Are you talking to the right people? Part II

By Karen Crummy

Published March 22, 2024

Now that you have recruited compelling messengers and tailored the message for each audience, it’s time to determine the most effective delivery method.

An integrated communications strategy that focuses on traditional media – newspapers, radio, TV – is still important, so you absolutely need a media strategy that deploys targeted messages and messengers to reporters and editorial boards as well as utilizing collateral material, Op-Eds and Letters to the Editor.

But that’s not enough anymore to make an impact. Nor are the old ways of launching mass, canned emails and robocalls at legislators. To be effective, you need to both strategically cover your bases and target specific audiences by adapting your messaging to various mediums. However, the people you are trying to reach choose the best medium, not the other way around. You need to meet them where they already are.   

Sixty percent of Americans typically get news from digital devices, dwarfing all traditional platforms. News and information consumption across platforms varies by age, gender, race, ethnicity, educational attainment and political leaning, according to Pew Research.  

Covering your bases means hitting all the places people get their news while also being laser focused on those critical audiences who you need to reach. For instance, if you are trying to galvanize moms in a certain age group, you not only want to seek out traditional earned media but to also saturate content on specific social media platforms that they visit with regularity.

Making a public policy impact requires more than determining a compelling message. To reach the people who have the most sway with legislators, you need the most-relatable, tailored message disseminated both broadly and specifically through targeted mediums that speak directly to your audiences.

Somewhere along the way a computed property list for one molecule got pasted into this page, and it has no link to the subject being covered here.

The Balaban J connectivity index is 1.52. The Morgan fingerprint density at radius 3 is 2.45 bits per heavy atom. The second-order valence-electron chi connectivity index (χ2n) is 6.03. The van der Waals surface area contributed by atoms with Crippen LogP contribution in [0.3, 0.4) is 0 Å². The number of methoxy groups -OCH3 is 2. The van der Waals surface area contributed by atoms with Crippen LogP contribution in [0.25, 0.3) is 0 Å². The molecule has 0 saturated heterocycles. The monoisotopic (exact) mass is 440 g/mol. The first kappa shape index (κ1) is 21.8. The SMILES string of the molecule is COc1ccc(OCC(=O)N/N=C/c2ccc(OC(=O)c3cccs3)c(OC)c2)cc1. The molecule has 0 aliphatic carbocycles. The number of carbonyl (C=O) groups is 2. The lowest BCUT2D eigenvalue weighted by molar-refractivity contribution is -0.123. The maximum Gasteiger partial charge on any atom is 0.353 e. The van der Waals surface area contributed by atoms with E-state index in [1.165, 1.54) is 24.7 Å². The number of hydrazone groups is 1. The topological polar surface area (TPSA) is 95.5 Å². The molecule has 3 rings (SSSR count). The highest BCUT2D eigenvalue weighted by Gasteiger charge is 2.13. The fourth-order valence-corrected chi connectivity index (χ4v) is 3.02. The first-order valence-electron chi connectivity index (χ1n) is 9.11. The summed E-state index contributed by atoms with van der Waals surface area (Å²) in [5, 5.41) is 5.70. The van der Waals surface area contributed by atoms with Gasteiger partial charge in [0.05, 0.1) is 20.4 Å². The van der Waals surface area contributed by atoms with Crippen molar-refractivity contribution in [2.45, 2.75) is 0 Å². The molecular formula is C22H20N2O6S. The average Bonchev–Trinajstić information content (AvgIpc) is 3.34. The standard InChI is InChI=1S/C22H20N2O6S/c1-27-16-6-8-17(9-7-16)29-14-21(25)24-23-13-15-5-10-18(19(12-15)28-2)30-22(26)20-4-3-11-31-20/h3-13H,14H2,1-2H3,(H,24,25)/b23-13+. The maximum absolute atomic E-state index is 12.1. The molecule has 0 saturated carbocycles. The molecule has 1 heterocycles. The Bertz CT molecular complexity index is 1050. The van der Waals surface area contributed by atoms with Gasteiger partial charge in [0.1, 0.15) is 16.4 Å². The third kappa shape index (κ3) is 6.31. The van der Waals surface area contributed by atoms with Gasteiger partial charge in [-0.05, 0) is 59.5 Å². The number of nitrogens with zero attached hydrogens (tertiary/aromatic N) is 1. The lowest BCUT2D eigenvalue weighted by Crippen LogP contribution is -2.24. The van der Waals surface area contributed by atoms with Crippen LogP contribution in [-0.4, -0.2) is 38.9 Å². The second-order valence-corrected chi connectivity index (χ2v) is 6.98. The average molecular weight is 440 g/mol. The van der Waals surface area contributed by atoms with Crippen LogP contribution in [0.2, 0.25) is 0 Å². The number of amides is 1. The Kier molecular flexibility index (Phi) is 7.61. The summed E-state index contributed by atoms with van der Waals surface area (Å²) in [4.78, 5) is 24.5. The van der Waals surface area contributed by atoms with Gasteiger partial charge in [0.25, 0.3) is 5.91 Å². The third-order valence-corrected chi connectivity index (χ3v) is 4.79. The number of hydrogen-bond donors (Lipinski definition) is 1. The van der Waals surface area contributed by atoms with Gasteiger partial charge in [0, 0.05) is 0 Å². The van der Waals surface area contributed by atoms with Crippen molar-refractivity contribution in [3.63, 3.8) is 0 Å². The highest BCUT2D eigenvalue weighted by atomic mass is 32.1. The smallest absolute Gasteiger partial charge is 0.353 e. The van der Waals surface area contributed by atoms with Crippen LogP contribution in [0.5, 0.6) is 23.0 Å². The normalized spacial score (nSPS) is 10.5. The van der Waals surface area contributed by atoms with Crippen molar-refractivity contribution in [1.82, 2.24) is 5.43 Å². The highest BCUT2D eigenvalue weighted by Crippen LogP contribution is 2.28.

If you missed it, you can read Part I here.

Karen Crummy

Karen is a nationally renowned communication consultant who built her reputation as an award-winning political journalist and investigative reporter with The Boston Herald and The Denver Post.

Her journalism background combined with her experience as a former civil rights lawyer has established Karen as a leader in the communications space, guiding public relations and policy strategies for Fortune 500 CEOs, corporations, high stakes political campaigns, white collar criminal and civil trials and numerous industries and individuals needing crisis communications.

Karen has interviewed U.S. Presidents, vice presidents, senators, and representatives, and she has traveled on planes, trains, buses, and pickup trucks covering campaigns at the federal, state, and local level and talking to candidates and voters across the country. Karen has moderated gubernatorial and U.S. Senate debates and been interviewed by Fox, CNN, C-SPAN, MSNBC, The New York Times, The Wall Street Journal, The L.A. Times and other national and local newspapers and radio. ​​She received a B.A. in history and M.A. in journalism from the University of Colorado at Boulder and a J.D. from the University of San Francisco School of Law.